The shocking figures of road fatalities were disclosed by the Road Accident Victims Protection Company Limited yesterday.
The private company, which has 60 insurance companies as its shareholders and is doing non-life insurance business, said the figures were from road accidents happened from January 1 to March 13 this year.
It was established under the Protection for Motor Vehicle Accident Victims Act.
But the company did not elaborate on details involving the types of vehicles or which part of the country or which roads or highways where most fatal accidents happend.
It stated only that the cause of most accidents came from tiredness after long driving by drivers, particularly chartered tour bus which has only one driver.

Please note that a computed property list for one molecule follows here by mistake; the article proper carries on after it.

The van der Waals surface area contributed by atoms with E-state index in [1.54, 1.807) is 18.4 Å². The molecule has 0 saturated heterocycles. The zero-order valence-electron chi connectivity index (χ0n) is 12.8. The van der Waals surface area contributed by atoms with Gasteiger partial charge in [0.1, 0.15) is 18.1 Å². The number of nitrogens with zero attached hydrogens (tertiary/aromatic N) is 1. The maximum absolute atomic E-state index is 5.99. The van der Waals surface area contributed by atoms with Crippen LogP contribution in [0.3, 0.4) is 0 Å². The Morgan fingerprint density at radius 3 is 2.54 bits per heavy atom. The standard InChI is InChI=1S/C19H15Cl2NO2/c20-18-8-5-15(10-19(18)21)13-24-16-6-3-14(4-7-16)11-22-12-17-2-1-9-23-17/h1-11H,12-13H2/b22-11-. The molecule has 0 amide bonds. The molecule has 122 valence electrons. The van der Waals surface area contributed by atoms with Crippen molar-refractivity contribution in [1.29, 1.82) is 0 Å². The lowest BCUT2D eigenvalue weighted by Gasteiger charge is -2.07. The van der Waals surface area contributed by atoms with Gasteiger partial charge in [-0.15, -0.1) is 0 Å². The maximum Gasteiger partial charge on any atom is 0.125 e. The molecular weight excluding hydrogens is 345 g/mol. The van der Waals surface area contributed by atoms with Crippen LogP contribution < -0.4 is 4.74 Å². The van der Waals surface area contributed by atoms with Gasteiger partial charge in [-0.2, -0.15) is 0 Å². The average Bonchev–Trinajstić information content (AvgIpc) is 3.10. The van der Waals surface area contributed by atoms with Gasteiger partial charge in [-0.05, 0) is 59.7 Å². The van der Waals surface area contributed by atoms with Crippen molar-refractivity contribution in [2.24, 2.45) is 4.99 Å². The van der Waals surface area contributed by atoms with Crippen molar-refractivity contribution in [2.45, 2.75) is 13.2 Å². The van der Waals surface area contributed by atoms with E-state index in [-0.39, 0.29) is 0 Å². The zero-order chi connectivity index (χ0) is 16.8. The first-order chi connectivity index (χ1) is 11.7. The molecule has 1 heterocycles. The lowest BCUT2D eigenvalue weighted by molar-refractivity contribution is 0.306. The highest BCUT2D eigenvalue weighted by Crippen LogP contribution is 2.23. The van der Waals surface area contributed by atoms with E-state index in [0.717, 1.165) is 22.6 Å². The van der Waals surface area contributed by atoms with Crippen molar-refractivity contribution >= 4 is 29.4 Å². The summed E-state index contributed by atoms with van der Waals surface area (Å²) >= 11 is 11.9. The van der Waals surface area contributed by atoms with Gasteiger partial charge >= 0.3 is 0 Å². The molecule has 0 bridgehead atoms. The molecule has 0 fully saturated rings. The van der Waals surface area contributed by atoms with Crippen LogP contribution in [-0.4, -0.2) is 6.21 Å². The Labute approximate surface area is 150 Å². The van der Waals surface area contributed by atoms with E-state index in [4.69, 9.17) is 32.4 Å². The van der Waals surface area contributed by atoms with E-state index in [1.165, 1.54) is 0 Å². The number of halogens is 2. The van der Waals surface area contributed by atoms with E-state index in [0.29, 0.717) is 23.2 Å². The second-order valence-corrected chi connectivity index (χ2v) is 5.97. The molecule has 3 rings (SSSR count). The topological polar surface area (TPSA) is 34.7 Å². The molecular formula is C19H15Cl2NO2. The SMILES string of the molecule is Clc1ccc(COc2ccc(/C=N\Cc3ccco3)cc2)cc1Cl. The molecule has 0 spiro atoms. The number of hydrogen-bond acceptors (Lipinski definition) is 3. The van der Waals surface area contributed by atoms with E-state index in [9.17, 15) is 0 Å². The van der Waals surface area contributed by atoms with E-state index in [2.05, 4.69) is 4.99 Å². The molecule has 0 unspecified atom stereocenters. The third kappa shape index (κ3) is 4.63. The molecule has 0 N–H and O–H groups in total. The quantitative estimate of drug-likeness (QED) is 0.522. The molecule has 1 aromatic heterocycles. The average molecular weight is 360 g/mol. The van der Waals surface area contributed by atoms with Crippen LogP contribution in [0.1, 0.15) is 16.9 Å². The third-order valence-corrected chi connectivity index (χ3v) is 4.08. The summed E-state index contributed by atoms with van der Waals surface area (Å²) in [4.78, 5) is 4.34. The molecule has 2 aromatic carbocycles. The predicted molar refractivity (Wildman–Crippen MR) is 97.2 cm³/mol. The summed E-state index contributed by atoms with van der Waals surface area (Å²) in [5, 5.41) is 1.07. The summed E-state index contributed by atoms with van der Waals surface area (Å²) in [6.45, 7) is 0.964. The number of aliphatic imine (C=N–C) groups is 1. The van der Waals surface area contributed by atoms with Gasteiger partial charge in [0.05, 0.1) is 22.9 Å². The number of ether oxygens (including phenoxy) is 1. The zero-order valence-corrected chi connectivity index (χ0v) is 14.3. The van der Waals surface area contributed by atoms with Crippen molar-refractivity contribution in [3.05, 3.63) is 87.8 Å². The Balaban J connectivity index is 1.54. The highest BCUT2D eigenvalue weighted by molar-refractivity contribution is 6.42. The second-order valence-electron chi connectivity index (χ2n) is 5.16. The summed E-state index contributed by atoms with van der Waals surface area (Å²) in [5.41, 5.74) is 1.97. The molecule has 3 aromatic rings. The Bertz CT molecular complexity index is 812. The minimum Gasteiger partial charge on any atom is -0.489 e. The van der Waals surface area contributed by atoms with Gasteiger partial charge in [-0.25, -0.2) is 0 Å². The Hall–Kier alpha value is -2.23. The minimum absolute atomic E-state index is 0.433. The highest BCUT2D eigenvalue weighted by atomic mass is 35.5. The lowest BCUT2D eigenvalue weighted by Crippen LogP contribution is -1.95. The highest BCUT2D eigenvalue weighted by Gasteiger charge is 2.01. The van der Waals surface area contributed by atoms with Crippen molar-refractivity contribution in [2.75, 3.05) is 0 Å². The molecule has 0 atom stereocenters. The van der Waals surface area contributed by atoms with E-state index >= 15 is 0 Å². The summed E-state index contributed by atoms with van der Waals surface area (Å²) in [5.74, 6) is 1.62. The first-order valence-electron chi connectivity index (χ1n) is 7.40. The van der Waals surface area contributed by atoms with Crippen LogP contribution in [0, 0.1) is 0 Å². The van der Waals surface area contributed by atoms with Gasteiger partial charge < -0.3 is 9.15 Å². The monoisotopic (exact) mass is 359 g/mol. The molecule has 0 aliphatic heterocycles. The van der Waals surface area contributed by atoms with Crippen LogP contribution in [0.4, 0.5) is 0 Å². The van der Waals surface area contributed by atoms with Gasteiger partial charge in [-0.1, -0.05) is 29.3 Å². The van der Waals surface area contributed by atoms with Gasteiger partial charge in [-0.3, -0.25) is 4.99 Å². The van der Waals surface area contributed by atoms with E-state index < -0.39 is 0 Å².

In addition these drivers might not have experience in their routes, and drive in high speed, particularly while driving downhill.
Other causes included imperfect braking system and the bus body and seats.
It then advised drivers of these buses to rotate after driving about 400 kilometres, or take half an hour rest, and drive at 80 kilometres an hour.
It also advised school master arranging a sightseeing tour for students to avoid starting the trip at night, and make sure all passengers fasten their seat belts to prevent them from being thrown out of the bus in case of impacts.
It also advised that they must check if the bus has third-party insurance coverage or not.
Meanwhile the Ministry of Public Health’s deputy permanent secretary Dr Suwanchai Watanayingcharoenchai said its study on fatalities from road accidents in 2016 showed there were 104 cases of road accidents involving public buses.
A total of 49 persons died on scenes, and 675 others were injured.
Of the 104 cases, six involved chartered buses of educational institutes.